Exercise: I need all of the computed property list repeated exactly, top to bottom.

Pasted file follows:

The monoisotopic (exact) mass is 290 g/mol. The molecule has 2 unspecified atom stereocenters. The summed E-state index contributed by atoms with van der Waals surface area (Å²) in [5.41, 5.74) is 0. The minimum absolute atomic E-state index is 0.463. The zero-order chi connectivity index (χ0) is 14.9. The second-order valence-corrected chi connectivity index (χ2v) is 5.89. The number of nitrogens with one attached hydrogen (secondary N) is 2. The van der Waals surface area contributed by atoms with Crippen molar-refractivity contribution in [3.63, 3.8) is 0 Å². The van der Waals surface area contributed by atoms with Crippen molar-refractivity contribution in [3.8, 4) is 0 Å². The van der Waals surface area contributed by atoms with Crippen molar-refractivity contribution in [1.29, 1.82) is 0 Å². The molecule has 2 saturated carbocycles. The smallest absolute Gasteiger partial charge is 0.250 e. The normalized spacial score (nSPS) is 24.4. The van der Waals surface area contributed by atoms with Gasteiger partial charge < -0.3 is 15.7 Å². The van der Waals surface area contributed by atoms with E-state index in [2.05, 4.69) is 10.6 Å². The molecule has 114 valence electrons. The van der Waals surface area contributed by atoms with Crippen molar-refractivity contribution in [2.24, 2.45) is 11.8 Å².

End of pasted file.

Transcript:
The monoisotopic (exact) mass is 290 g/mol. The molecule has 2 unspecified atom stereocenters. The summed E-state index contributed by atoms with van der Waals surface area (Å²) in [5.41, 5.74) is 0. The minimum absolute atomic E-state index is 0.463. The zero-order chi connectivity index (χ0) is 14.9. The second-order valence-corrected chi connectivity index (χ2v) is 5.89. The number of nitrogens with one attached hydrogen (secondary N) is 2. The van der Waals surface area contributed by atoms with Crippen molar-refractivity contribution in [3.63, 3.8) is 0 Å². The van der Waals surface area contributed by atoms with Crippen molar-refractivity contribution in [3.8, 4) is 0 Å². The van der Waals surface area contributed by atoms with Crippen molar-refractivity contribution in [1.29, 1.82) is 0 Å². The molecule has 2 saturated carbocycles. The smallest absolute Gasteiger partial charge is 0.250 e. The normalized spacial score (nSPS) is 24.4. The van der Waals surface area contributed by atoms with Gasteiger partial charge < -0.3 is 15.7 Å². The van der Waals surface area contributed by atoms with E-state index in [2.05, 4.69) is 10.6 Å². The molecule has 114 valence electrons. The van der Waals surface area contributed by atoms with Crippen molar-refractivity contribution in [2.24, 2.45) is 11.8 Å².